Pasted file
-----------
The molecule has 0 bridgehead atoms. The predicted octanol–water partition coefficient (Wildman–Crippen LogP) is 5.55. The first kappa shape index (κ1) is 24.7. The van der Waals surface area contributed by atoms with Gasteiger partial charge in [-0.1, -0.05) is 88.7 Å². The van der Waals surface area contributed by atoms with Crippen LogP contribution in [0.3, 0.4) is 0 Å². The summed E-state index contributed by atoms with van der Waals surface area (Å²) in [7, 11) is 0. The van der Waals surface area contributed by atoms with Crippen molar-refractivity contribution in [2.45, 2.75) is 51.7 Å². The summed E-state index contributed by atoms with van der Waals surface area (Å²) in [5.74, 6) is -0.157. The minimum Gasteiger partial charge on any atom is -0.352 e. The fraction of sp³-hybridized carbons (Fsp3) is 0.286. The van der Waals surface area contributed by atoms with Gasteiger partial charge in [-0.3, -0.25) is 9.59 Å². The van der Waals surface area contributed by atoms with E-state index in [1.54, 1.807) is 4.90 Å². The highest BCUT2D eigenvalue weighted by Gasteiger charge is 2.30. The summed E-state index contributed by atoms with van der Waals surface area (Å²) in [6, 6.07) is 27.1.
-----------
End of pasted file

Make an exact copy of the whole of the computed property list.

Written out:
The molecule has 0 bridgehead atoms. The predicted octanol–water partition coefficient (Wildman–Crippen LogP) is 5.55. The first kappa shape index (κ1) is 24.7. The van der Waals surface area contributed by atoms with Gasteiger partial charge in [-0.1, -0.05) is 88.7 Å². The van der Waals surface area contributed by atoms with Crippen LogP contribution in [0.3, 0.4) is 0 Å². The summed E-state index contributed by atoms with van der Waals surface area (Å²) in [7, 11) is 0. The van der Waals surface area contributed by atoms with Crippen molar-refractivity contribution in [2.45, 2.75) is 51.7 Å². The summed E-state index contributed by atoms with van der Waals surface area (Å²) in [5.74, 6) is -0.157. The minimum Gasteiger partial charge on any atom is -0.352 e. The fraction of sp³-hybridized carbons (Fsp3) is 0.286. The van der Waals surface area contributed by atoms with Gasteiger partial charge in [-0.3, -0.25) is 9.59 Å². The van der Waals surface area contributed by atoms with E-state index in [1.54, 1.807) is 4.90 Å². The highest BCUT2D eigenvalue weighted by Gasteiger charge is 2.30. The summed E-state index contributed by atoms with van der Waals surface area (Å²) in [6, 6.07) is 27.1.